BIG COTTONWOOD CANYON — Though people who enjoy the great outdoors tend to appreciate getting “back to nature” and being away from the “hustle and bustle” of urban life, most still appreciate having access to technology that can literally be life-saving in the event of an emergency.
This week the Outdoor Retailer Winter Market 2015 kicks off in Salt Lake City. While the official event begins downtown on Jan. 21, vendors offered a preview Tuesday of the latest new products and gear at the All Mountain Demo at Solitude Mountain Resort in Big Cottonwood Canyon.
One of the main focuses this year is on backcountry safety. On average, about 15 people die in slides each year in the United States, according to the National Avalanche Center. With that in mind, safety has become a top priority at the Outdoor Retailer event.
French manufacturer Arva has developed electronic beacons that can be used by virtually anyone to help locate someone trapped by an avalanche.
“You carry this beacon under your clothing in order to be detected if you are buried in an avalanche,” explained Arva spokesman Patrick Giraudon, whose parents founded the company.
The beacon has two modes — transmit and receive, he said. When someone is submerged in snow, a partner can switch their device to receive and be directed near the location of the signal using a digital display on a small screen. The display indicates direction and distance, which helps point searchers in the right direction, he explained.
“Using a probe, I can pinpoint the search and with a shovel I could dig you out,” Giraudon said, adding that the simplicity of the system makes it very user-friendly, allowing almost anyone to effectively use it.
The Arva beacons retail for about $279 for the basic model ($350 for a full kit including a probe and shovel), up to $460 for the professional model ($560 for the full kit).
Besides new helmets, apparel and equipment, another new safety product on display was a formula that prevents goggles and sunglasses from fogging or freezing during especially cold weather. The product called Sven Can See is a patent-pending gel that users can wipe onto the polycarbonate lens of eyewear as protection from vision impairing frost and fog.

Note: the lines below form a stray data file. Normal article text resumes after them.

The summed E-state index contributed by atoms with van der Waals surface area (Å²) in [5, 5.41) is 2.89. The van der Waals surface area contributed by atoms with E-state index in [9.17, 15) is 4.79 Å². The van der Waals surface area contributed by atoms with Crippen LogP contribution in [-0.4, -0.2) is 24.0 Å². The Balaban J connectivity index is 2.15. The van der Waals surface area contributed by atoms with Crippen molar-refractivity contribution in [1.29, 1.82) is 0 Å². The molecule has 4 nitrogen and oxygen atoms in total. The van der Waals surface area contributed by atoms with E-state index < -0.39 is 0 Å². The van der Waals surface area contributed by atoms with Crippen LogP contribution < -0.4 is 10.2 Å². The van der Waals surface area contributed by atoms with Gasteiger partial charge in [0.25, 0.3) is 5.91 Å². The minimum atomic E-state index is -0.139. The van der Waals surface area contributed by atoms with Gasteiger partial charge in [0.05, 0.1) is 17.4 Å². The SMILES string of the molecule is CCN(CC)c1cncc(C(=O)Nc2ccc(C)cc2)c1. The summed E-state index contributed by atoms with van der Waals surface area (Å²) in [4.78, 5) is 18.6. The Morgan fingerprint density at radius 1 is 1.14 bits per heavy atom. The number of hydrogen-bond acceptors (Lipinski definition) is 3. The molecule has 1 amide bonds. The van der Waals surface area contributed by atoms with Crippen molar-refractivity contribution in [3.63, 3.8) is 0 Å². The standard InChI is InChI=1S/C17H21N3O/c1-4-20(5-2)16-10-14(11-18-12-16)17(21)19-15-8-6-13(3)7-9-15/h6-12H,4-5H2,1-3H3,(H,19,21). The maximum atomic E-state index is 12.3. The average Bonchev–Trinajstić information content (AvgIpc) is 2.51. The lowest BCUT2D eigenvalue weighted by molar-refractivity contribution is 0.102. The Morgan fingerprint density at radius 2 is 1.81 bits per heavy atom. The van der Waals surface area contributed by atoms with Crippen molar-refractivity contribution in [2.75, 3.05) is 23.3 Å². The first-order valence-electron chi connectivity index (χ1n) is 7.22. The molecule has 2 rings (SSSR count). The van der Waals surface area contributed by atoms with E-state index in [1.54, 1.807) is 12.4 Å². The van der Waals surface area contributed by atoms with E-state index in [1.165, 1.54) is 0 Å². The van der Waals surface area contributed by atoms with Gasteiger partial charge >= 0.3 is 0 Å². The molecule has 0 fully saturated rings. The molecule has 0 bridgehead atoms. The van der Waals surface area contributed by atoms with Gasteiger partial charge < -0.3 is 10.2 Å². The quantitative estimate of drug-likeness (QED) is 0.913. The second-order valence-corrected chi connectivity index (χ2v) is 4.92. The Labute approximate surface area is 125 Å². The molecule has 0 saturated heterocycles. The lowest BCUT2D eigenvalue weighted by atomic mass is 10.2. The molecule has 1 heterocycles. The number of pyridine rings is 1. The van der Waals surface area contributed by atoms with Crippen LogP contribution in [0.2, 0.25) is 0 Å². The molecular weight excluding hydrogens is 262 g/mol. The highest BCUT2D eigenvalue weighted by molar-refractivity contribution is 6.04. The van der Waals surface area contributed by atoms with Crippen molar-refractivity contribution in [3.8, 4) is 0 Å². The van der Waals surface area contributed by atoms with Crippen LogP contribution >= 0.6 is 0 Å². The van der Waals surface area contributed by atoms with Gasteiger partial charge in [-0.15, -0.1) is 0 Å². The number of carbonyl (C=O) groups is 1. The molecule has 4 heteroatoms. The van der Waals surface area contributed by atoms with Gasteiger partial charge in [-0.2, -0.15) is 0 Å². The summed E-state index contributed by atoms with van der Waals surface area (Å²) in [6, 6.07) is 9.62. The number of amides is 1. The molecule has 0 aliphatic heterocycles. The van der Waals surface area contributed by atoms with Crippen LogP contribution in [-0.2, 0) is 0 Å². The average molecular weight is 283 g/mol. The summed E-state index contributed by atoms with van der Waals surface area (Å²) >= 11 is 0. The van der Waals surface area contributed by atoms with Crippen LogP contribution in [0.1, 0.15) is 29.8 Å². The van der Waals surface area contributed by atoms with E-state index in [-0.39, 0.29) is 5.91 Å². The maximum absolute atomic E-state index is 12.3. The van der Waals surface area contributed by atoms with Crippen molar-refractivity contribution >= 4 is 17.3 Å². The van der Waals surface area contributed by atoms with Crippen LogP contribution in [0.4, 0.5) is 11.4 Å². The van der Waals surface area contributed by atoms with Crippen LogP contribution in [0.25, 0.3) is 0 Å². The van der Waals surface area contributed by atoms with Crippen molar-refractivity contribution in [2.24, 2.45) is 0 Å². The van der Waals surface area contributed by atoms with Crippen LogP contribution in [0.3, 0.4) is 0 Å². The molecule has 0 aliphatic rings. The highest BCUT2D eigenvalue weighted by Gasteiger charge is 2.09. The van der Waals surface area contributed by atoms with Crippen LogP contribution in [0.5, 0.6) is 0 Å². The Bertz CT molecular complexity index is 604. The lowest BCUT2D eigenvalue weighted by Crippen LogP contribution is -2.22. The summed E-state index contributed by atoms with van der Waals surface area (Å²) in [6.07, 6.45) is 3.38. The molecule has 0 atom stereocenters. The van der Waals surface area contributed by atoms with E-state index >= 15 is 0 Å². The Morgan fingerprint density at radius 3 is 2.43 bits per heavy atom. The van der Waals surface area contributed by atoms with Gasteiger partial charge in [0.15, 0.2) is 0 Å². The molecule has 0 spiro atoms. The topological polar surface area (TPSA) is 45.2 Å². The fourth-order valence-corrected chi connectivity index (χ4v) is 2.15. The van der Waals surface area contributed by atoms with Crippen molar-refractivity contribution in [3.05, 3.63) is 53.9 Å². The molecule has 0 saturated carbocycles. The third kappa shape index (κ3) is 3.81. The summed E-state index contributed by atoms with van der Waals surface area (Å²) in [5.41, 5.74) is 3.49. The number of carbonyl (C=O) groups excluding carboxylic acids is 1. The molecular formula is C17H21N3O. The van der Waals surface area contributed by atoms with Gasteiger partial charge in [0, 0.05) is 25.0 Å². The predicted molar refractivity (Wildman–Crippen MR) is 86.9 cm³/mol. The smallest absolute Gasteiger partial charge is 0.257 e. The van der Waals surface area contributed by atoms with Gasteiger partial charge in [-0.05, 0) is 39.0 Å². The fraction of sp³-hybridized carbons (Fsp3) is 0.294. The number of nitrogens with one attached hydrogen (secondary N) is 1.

Sven was a fictional mountain climber character created by company president Scott Newman for his daughter as the star of her bedtime stories. Newman said he came up with the idea while on a frigid outing in Maine.
“The safety aspect is that allows you to be able to see where you’re going and what you’re doing,” he said. A small amount of the gel is applied on the lens indoors at room temperature, “Let it sit for five to 10 minutes, wipe off any excess and you're good to go for the rest of the day,” Newman said.
The new gel product will retail for about $25.
Organizers of the event said highlighting backcountry safety is an essential principle of the industry these days.
“It is very important to us and our brands take it very seriously,” said Kate Lowery, Outdoor Retailer’s director of communications. “People have to understand that with their sport comes responsibility and the need to be careful.”
She said maintaining an active lifestyle should always include doing so in a safe and responsible manner.
Meanwhile, the “made in America” trend has become increasingly popular with outdoor companies, Lowery said. Many retailers are making a particular effort to manufacture more of their products domestically.
“It’s become more and more important and a (key) talking point to be able to say that companies have products made in America,” she said.
From an economic perspective, an estimated 22,000 manufacturers, retailers and outdoor industry suppliers generate more than $20 million in direct convention delegate spending to Salt Lake and the state of Utah, according to data from Visit Salt Lake.
Over the life of the show in Salt Lake City, direct delegate spending by Outdoor Retailer attendees has totaled more than $495 million, accounting for more than $46 million in city, county and state taxes.
Total visitor spending figures are based on surveys of convention delegates conducted by the University of Utah’s Bureau of Economic and Business Research. Surveys conducted over the last five years show the average delegate spends $923 while attending a convention in Salt Lake.
The Outdoor Retailer Winter Market trade show runs through Jan. 24 at the Salt Palace Convention Center.
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